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GREAT BRITAIN: From Fitzhardinge Street

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Adolf Hitler last week climbed in the British. Who’s Who, issued for 1939 in London, from five to 29 lines. This week, as the Aquitania neared Manhattan, many thumbed Who’s Who for what it says about this Cunarder’s No. 1 and No. 2 passengers of the week, the Edens. Namely, on p. 1005:

“EDEN, RT. HON. (ROBERT) ANTHONY, P.O. 1934; M.C., J.P., D.C.L. Oxford, 1936 and Durham, 1937; Secretary of State for Foreign Affairs since 1935; M.P. (C.) Warwick and Leamington since 1923; Trustee of National Gallery since 1935; 2nd surv. s. of late Sir William Eden, 7th and 5th Bart.; b. 12 June 1897; m. 1923, Beatrice Helen, d. of Hon. Sir Gervase Beckett, 1st Bart.; two s. Educ.: Eton, Christ Church, Oxford; B.A. First Class Honours (Oriental languages), 1922. Formerly Captain King’s Royal Rifle Corps; served World War, 1915-19, with his regiment, and as G.S.O.3, and as Brigade Major (M.C.) ; contested Spennymoor Division of Durham, 1922; attended Imperial Press Conference, Melbourne, 1925; Parliamentary Private Secretary to Secretary of State for Foreign Affairs (Sir Austen Chamberlain, K.G.), 1926-29; Parliamentary Under Secretary, Foreign Office, 1931-33; Lord Privy Seal, 1934-35; Minister without Portfolio for League of Nations Affairs, 1935. Publication: Places in the Sun. Address: 17 Fitzhardinge Street, W.I. T.: Welbeck 7817. Clubs: Carlton, Hurlingham.

Between these last lines can be read the most remarkable career of any young Britisher of present times. The long-sighted rulers of the Empire prefer that a man should show some spark of rebellion, and very definitely of idealism, early. No spark, no spunk. No Character. Eden has Idealism—and Character—and in 1935 he became at 38 the youngest British Foreign Secretary in living memory.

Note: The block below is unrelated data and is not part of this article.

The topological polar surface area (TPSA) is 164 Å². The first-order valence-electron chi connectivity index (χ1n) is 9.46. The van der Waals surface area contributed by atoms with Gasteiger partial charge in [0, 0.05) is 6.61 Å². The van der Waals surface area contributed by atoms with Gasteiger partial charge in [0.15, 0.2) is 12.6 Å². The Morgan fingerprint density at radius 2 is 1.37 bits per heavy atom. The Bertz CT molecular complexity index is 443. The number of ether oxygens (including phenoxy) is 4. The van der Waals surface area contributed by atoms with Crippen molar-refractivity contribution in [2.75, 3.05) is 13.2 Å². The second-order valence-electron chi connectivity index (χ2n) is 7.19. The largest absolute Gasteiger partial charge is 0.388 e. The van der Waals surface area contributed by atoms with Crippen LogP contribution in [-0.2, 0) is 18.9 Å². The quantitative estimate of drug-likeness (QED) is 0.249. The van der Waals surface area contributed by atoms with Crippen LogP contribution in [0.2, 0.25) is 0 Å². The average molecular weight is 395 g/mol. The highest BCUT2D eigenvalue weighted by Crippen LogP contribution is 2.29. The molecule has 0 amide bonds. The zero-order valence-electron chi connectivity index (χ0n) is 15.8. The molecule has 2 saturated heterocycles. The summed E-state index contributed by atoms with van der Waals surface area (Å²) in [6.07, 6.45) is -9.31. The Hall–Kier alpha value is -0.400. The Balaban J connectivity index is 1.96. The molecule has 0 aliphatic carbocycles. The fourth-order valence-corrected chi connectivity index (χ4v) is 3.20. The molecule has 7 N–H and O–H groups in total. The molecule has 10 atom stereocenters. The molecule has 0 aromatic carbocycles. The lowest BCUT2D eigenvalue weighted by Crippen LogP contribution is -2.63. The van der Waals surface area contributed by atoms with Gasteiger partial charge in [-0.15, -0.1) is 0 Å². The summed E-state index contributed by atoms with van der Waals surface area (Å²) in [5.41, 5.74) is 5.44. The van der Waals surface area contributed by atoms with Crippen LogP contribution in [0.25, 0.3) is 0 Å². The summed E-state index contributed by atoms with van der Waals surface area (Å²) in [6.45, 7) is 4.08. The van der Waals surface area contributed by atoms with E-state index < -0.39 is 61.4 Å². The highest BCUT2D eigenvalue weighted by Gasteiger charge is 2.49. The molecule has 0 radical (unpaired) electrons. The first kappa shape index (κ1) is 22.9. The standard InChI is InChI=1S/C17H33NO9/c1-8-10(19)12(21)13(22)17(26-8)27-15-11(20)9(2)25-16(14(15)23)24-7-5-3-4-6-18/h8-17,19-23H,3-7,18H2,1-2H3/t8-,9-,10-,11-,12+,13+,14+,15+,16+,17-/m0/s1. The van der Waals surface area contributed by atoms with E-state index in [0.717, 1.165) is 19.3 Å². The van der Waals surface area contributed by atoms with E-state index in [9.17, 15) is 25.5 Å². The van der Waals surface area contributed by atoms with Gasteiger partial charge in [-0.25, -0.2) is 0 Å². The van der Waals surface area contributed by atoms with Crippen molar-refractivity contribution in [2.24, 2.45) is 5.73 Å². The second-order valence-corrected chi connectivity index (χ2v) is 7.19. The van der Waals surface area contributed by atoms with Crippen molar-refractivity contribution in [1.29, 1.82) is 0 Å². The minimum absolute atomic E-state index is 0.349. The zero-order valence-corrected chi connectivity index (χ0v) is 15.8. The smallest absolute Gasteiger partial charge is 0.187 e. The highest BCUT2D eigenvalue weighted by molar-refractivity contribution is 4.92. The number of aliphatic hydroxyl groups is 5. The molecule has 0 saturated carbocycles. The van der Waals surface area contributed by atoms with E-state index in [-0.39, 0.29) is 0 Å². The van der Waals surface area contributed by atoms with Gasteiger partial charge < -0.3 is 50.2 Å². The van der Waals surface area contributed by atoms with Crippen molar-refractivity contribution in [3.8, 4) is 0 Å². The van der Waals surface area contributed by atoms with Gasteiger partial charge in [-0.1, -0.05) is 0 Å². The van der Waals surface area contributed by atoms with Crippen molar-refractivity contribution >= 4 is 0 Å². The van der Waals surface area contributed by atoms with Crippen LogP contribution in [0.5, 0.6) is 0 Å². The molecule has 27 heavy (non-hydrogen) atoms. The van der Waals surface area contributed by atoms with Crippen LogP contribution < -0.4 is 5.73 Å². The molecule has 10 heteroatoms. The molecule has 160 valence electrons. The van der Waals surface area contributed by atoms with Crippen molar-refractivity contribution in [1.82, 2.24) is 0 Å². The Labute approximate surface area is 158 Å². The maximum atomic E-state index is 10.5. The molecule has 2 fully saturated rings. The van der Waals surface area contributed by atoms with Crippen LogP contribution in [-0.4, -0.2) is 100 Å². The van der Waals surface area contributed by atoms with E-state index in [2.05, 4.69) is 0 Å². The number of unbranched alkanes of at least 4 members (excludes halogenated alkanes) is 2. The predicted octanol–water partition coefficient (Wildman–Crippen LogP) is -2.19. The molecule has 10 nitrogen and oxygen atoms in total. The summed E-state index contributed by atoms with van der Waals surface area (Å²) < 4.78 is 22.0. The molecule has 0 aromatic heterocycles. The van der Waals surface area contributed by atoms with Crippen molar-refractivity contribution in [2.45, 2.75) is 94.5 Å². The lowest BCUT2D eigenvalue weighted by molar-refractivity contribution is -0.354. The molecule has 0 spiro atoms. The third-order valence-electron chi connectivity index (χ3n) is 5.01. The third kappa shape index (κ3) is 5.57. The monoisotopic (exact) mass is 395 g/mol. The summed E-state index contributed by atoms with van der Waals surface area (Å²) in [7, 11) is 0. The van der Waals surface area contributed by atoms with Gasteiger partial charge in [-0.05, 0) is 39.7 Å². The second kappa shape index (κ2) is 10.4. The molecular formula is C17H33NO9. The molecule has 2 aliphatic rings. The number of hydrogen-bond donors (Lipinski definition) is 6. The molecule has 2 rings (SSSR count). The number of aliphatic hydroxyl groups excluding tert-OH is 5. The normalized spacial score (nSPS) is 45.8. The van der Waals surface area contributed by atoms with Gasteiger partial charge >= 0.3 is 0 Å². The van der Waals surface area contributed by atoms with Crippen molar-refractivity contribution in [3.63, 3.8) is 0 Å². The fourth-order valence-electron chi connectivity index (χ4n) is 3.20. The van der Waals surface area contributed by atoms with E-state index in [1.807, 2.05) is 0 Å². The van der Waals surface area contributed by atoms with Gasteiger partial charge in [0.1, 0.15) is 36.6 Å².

“One of Us.” Not everyone remembers that “Tony” Eden was one of the few who have ever taken First Class Honors at Oxford in the extremely difficult Oriental Languages. When Queen Victoria yet reigned everyone knew of the celebrated quarrel of obstinate Artist Whistler and obstinate Baronet Sir William Eden over the price of the beautiful painting by Whistler of Mr. Anthony Eden’s mother. Today everyone knows that in 1935 a most important British General Election was won by the Conservatives, partly because “the country” believed Anthony Eden was somehow going to make of the League of Nations a shining sword and with it slay the Dictators.

It did not come to pass. In resigning this year from the Chamberlain Cabinet, because, in fact, the Prime Minister was constantly going over the head of Foreign Secretary Anthony Eden (as he now constantly goes over the head of Lord Halifax—who approves), Mr. Eden did something of great simplicity and courage.

“Modern World.” Anthony Eden comes now to the U. S. to address the annual dinner in Manhattan at the Hotel WaldorfAstoria of the National Association of Manufacturers. He will speak on Democracy and the Modern World. Before the Edens sailed from Southampton last week, Foreign Secretary Lord Halifax declared to the House of Lords: “Mr. Eden … is going to the United States not as a Cabinet Minister, but with the fullest assent and approbation of the British Government. I have no doubt but that his visit will be extremely valuable in establishing contacts.” Seven-year-old Son Nicholas, before solemnly saying good-by to Father Eden at Southampton, admonished: “Now you have a big job on!” Said Anthony Eden to the press: “My wife and I are glad, at last, to have this chance of visiting the United States. . . . We have to be back at home for the Christmas holidays with the children.”

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